# [EM] expectation with sincere voting, table.

Bart Ingles bartman at netgate.net
Sat Apr 1 14:30:34 PST 2000

```
MIKE OSSIPOFF wrote:
>
> B  Approval  Plurality  IRV  Borda
> .4  1.6       1.6        4/3   3
> .6  1.6       1.4        4/3   3
> .25 1.75      1.75       4/3   3
> .75 1.75      1.25       4/3   3
> .1  1.9       1.9        4/3   3
> .9  1.9       1.1        4/3   3

I don't know about the IRV figures, but the Borda figures don't seem
right to me.  For example, in the u(B) = 0.9 case, the Borda figure
should probably be 2, if calculated in the same way as the others.

I am assuming the probability of a tie between AB, AC, and BC are equal,
and that the probability of a three-way tie is negligible.  For u(A) =
1.0, u(B) = 0.9, and u(C) = 0.0, the utilities in the case of a tie
(broken randomly) if the voter doesn't participate are shown in the
first column.

---------------------------------------------------------
Outcome utility for voter with u(A)=1, u(B)=.9, u(C)=.1
where participation breaks a two-way tie:

Non-participation   Plurality   Approval   Borda
AB       .95           1.00       .95       1.00
AC       .50           1.00      1.00       1.00
BC       .45            .45       .90        .90

mean(x3) 1.9           2.45      2.85       2.90
---------------------------------------------------------
Utility gains for ideal strategies:

Non-participation   Plurality   Approval   Borda
AB        0           .05         0         .05
AC        0           .50         .50       .50
BC        0            0          .45       .45

mean(x3)  0           .55         .95      1.00
---------------------------------------------------------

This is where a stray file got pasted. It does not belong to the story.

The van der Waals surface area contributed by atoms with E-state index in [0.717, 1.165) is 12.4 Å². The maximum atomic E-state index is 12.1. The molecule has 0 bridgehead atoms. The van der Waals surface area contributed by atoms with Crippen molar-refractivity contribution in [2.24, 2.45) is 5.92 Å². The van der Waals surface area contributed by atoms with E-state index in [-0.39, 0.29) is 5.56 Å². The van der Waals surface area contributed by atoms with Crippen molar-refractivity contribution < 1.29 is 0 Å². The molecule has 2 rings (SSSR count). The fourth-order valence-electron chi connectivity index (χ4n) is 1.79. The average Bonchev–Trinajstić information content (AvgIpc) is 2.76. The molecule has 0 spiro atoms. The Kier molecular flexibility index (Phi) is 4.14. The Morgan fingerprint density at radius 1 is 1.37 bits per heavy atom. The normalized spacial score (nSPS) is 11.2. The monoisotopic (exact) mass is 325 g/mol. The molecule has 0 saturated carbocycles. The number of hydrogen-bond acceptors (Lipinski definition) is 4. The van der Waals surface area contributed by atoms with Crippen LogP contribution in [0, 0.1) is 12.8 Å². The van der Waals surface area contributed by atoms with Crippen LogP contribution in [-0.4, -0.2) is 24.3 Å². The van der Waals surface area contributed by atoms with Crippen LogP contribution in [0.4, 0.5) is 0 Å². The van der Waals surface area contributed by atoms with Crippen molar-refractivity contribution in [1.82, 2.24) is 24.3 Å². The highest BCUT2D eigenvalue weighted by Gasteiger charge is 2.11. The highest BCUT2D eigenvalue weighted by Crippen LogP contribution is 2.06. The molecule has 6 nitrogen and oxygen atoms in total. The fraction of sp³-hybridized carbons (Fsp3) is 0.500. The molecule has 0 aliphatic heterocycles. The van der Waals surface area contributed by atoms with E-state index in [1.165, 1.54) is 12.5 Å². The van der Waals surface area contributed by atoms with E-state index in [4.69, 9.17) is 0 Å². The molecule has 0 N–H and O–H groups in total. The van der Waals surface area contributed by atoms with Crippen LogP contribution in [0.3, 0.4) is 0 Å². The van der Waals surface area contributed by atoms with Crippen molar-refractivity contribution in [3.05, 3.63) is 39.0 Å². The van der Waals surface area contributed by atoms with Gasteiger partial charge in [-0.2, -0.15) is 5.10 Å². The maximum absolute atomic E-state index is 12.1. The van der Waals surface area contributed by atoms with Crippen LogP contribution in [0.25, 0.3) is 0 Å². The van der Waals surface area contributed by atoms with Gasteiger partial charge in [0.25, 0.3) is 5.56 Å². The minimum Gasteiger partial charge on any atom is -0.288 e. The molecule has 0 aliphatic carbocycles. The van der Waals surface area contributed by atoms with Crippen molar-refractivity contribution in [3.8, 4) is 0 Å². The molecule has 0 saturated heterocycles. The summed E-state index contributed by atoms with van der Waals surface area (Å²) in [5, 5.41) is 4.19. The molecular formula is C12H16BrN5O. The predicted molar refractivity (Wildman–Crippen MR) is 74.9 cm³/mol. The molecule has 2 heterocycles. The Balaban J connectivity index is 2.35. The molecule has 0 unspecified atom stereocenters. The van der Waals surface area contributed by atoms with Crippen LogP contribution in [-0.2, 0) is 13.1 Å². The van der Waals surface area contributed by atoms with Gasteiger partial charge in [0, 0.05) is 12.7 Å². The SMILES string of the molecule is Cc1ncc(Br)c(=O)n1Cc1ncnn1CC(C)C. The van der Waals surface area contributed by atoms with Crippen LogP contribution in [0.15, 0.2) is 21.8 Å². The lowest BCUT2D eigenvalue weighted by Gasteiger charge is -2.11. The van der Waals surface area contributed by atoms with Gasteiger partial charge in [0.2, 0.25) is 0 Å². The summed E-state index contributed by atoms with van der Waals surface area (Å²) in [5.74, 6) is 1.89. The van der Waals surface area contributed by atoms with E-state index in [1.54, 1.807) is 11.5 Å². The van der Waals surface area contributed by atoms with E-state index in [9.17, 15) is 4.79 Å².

***

Calculating the strategy for a tie-breaking voter is one way of
analyzing strategy characteristics of a method, but I don't think it's
the only way.  This approach only looks at a single voter in isolation,
who only has the power to make or break a tie, and not to put a favorite
into front-runner territory to begin with.

Another approach would be to assume that the faction to which the voter
belongs will behave as a unit (albeit an average-sized one).  Since the
faction has a common goal, there is no need for one member to know who
the others are or to communicate with these members in order for them to
act in unison (but must he must assume the others are using the same
logic).  "Faction" in this case would mean a group of voters who have
incentives to use the same strategy in a given election.

I believe that the tie-breaker approach would fail to show any incentive
for truncation or order-reversal under Borda or pairwise methods, while
the second approach would at times.

For example, one faction might be identified as:
[  ABC;  u(B) < 0.5  ]
Voters belonging to this faction might have incentive to truncate under
pairwise or Borda using this "faction analysis" approach, but not using
the "tie-breaker" approach.

```